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God’s work of sanctification in us (2)

by on November 13, 2012

Sanctification has two key aspects. To illustrate the distinction between those, we have the example of the Lord Jesus Himself:

…him whom the Father consecrated and sent into the world…
(John 10:36 ESV)

…I consecrate myself…
(John 17:19 ESV)

So, we have the two aspects of sanctification in those verses. The Sanctifying work of God the Father – Him who the Father sanctified and sent. And we have the Lord Jesus saying, I sanctify Myself. Those two aspects are equally applicable to ourselves. This week I want to specifically think about the first of those aspects in relation to ourselves. The Father sanctifies – His wonderful, unconditional work of sanctification in the believer, whereby we are eternally sanctified, set apart for Him… the purpose of which is? So that we might be able, that we may be fitted in His eyes, to serve Him as priests – so that we will be truly and eternally His servants.


Purge me with hyssop, and I shall be clean;

wash me, and I shall be whiter than snow…

Create in me a clean heart, O God
(Psalm 51:7-10 ESV)


Create in me a clean heart. Create it in me – creating is the job of the creator. That’s God’s work! It’s not a work that I can do, this thing that the Psalmist is speaking about. Similarly, the leper said to the lord Jesus – If you will, you can make me clean. It was not something that he could do for himself, and sanctification that is not built on the work of God, that does not have new creation, the work of the Spirit of God, as its foundation, will get nowhere.

And when David says, Purge me with hyssop, he is harking back to the Passover. Hyssop was the instrument with which the blood was applied to the doorposts and lintel of the Israelite houses in Egypt. And the blood is the provision of God. The work of new creation in us is His work, by the Spirit, building on the blood, which is His provision. Let’s appreciate the power in the precious blood of the Lord Jesus in the eyes of God, afresh today – it is that that enables us to be set apart for God. We’ll be coming back to the blood again this week – because it is an essential part of God’s work in sanctifying us.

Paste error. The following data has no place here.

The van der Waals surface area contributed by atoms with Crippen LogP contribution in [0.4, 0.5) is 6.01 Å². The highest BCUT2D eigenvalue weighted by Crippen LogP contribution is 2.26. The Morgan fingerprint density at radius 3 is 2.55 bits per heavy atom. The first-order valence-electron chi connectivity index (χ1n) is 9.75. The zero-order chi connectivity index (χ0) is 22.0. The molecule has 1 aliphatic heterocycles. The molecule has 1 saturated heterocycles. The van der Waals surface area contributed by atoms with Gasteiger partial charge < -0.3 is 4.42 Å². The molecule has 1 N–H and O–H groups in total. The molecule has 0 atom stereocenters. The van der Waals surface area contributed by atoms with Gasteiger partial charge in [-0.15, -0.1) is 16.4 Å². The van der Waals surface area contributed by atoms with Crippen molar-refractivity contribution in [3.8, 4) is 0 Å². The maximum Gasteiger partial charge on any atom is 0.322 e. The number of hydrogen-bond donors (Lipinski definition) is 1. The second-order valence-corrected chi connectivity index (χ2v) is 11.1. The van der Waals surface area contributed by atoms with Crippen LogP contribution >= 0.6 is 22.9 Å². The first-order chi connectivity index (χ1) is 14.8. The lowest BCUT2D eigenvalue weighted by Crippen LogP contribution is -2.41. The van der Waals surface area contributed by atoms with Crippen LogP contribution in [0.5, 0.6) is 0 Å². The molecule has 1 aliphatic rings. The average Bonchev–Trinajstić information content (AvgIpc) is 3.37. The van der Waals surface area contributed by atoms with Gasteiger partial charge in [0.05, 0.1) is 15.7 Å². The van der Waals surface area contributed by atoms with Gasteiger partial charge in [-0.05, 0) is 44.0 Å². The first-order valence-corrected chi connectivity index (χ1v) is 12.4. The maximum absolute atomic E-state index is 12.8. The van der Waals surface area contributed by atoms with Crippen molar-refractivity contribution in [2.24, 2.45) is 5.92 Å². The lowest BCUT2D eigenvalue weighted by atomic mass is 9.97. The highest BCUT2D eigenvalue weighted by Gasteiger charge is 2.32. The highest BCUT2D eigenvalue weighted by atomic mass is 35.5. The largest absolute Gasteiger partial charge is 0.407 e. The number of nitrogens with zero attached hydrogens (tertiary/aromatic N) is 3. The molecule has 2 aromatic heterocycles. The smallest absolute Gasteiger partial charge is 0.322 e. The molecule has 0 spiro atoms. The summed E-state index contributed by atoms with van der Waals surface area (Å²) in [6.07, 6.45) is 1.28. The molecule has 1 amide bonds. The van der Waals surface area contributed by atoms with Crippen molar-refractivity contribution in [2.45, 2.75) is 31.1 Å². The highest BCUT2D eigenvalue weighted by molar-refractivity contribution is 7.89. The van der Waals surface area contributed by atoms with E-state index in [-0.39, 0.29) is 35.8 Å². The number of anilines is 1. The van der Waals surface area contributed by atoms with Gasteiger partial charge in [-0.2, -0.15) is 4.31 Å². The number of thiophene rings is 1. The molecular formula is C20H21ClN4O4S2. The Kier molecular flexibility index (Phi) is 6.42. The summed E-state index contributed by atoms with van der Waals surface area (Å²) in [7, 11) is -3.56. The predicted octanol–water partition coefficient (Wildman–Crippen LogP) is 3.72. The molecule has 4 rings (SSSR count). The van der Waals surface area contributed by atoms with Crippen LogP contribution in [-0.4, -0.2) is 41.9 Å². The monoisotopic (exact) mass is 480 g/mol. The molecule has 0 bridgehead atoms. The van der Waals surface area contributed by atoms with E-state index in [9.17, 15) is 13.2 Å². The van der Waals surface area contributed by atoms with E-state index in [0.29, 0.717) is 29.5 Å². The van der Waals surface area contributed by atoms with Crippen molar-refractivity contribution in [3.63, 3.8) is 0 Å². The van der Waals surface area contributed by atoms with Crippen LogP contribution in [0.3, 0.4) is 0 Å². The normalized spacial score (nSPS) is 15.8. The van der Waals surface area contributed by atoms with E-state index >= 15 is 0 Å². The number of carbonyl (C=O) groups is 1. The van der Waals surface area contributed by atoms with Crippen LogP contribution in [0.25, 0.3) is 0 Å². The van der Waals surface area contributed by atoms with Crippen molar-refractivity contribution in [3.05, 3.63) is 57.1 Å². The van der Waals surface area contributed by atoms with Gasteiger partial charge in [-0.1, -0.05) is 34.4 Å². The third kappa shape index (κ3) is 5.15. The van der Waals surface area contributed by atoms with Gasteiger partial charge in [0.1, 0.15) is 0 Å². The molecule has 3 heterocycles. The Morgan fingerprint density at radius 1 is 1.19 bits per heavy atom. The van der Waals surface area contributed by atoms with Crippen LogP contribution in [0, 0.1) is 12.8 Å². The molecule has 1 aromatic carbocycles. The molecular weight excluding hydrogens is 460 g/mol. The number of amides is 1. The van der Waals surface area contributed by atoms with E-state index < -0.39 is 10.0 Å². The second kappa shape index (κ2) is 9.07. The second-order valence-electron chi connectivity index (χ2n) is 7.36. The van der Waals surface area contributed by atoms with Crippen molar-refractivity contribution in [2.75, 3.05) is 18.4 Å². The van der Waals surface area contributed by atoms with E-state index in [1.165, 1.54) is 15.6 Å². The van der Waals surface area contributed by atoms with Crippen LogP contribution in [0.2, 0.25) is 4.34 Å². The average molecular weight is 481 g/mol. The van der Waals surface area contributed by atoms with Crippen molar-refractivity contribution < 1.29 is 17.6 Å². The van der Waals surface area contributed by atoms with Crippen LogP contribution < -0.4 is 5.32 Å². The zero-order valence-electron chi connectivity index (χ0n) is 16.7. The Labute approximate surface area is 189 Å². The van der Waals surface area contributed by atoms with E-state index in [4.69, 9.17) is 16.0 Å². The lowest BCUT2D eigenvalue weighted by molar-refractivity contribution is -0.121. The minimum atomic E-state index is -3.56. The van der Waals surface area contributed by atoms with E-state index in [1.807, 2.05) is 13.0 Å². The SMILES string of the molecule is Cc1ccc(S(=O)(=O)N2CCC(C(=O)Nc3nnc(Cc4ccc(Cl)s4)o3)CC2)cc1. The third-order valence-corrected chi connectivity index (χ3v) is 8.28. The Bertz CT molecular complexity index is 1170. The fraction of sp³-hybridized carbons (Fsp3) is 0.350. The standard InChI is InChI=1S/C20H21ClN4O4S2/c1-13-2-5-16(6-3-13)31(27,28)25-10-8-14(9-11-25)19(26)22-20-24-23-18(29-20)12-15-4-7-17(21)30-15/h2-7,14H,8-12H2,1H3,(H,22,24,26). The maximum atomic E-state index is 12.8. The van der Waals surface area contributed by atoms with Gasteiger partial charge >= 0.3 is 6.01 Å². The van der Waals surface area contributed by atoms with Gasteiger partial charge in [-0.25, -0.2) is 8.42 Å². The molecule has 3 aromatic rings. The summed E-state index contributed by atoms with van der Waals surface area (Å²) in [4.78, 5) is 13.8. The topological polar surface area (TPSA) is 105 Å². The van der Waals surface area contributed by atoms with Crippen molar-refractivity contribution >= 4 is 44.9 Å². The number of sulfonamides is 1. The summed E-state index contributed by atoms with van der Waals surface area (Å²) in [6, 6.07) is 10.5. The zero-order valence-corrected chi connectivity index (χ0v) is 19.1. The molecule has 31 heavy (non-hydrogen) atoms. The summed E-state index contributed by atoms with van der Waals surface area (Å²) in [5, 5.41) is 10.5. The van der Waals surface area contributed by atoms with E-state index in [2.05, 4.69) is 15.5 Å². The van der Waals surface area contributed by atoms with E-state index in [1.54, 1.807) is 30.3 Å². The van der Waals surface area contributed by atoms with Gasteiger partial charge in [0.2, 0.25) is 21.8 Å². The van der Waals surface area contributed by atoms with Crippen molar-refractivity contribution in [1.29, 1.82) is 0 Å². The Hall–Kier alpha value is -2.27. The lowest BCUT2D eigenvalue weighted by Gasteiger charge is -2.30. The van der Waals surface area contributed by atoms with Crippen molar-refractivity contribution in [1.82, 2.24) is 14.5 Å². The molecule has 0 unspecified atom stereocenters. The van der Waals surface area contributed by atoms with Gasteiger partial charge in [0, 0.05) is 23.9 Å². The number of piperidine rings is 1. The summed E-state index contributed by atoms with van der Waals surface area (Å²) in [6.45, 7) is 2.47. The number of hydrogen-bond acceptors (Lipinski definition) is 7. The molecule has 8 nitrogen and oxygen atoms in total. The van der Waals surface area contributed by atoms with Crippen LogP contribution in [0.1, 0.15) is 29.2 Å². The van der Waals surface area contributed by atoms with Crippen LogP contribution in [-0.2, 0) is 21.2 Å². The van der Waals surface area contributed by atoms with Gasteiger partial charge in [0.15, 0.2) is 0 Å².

Someone has said that when God forgives, He says, ‘go free’, but Calvary is about so much more than forgiveness. Sanctification is God saying ‘come serve’. So, the work of God in sanctification is about God marking us out, or setting us apart, for that service. God’s sanctifying work is very closely related to the His work in justification – that He has imputed to us a righteousness that is not our own (so that it is not just the absence of my sin that sets me apart for God, but the attributes of one who is perfect and completely beyond my level, being added to me as a result of the great transaction that took place at Calvary). And as such He has set us apart for Himself in a way we could never, ever do ourselves.

Of course, the biblical context of service is inextricable bound up in the concept of the people of God, and the House of God in its various forms, in which those people have served and still serve today. The first expression of that was of course in the tabernacle, when God redeemed the people out of Egypt – and, I’m hammering the same point here. The reason for their redemption? Let my people go that they may serve me.

In Psalm 93, the Psalmist proclaims to God that Holiness befits His house. Holiness befits God’s house, and the holiness finds its origin in Him. It is the work of God in sanctification, in bringing us to holiness, that fits us for service in His house. That is a principle that runs through Old and New Testaments – He makes us suitable to serve.

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